WOMEN PURSUING CAREERS IN ENGINEERING
Find Your Niche at IMS!
A look at any construction zone, or most engineering firms, and it’s obvious, women and minorities are underrepresented. IMS is paving the way to help close the industry’s racial and gender gap by offering employment opportunities to those typically under served. The firm currently employs nearly a dozen females as engineers, CAD designers, case managers and other related fields. At IMS’ Jackson office, we spoke with three young ladies who are pursing degrees and licenses in engineering and bravely starting their career path.
“As a female in this industry, you really have to earn your spot. You have to be consistent, know how to manage your time and let people know that you are taking it seriously,” said Carmen Neal, who is currently working with IMS as an engineer intern. Neal's first project with IMS was surveying land at Alcorn State University. Despite the heat and insect bites, Neal finished the project with other IMS engineers. “I can take the heels off and put on the boots, and be just fine on the field.” Having developed an interest in engineering while in middle school, Neal will graduate from Jackson State University with a bachelor’s degree in engineering this December. “I am able to see for myself exactly what is going on while working at IMS. It shows me what I will be doing in the future.”
Pursuing a degree in a foreign country can be challenging; but South African native Patience Sitole is ready. Sitole was able to take her first step as an engineer intern at IMS. "I am very grateful for this. It is hard to get hired as an international." With the word “patience” in her name, Sitole forces herself to be more patient from time-to-time. "Sometimes I push myself too hard, and my colleagues are very patient. They really help me to open my eyes, not only in engineering, but also general knowledge.” While pursuing her dream as a female engineer, Sitole has another goal on her mind. "Someday in the future, I would like to show the girls in my hometown that any occupation a man can do, we can do. I want to be a role model."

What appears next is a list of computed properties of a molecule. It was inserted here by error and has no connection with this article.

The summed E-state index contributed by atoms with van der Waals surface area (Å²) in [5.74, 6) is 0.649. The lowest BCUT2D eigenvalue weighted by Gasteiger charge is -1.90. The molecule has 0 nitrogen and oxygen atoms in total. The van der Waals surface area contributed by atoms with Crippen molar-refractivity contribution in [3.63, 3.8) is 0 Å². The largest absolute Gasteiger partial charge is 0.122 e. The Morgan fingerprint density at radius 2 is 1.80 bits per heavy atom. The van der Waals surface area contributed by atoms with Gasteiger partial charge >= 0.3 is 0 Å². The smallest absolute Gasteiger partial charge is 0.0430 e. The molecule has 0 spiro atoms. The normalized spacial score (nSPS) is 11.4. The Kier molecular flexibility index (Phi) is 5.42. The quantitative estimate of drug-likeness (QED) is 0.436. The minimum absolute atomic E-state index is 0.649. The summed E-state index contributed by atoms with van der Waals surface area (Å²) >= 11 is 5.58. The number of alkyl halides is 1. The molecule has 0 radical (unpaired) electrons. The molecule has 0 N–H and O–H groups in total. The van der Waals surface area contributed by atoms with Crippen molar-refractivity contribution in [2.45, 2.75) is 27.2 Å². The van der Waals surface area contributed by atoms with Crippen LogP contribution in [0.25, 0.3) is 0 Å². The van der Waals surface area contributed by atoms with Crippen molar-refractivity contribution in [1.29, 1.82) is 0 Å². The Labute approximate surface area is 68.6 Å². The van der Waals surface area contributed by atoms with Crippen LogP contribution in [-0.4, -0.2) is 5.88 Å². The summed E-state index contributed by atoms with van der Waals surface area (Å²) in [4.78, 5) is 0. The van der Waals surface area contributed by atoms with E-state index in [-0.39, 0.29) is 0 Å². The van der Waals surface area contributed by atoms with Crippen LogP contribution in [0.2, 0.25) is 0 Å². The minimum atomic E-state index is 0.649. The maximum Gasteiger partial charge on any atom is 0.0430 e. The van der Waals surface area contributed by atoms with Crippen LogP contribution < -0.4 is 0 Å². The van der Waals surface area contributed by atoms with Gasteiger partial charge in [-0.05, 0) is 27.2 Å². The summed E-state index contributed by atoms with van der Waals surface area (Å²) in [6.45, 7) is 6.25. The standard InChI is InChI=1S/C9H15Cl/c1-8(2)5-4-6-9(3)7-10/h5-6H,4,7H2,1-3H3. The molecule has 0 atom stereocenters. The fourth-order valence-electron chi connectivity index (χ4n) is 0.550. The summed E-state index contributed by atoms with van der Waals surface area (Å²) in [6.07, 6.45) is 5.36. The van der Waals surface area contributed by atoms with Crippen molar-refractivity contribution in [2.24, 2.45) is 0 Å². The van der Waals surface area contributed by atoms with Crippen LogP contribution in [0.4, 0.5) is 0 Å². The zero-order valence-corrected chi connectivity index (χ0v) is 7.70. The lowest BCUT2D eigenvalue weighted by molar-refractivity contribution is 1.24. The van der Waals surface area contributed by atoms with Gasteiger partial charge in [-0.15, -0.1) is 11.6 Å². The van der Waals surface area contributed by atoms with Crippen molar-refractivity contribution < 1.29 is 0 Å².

"One thing I love about IMS is the openness and family environment. The supervisors would actually listen to you and take your suggestions into consideration," said Zaliya Morris. The network and opportunities at IMS motivate her to complete the transitioning. "Being a professional is so different from being a student. I am not an organized person in my life, but I have to be organized while working. And this really contributes to my work ethic." As much as Morris would like to identify herself as "fun, free and outgoing” outside the office, she is serious about engineering. "I chose engineering as my career because it is where people come up with ideas, do the research, create it and maintain it. They do every single thing. This is the occupation where you can truly make people's dream come true."
An opportunity for their dreams to come true, that’s what all three say IMS has given them.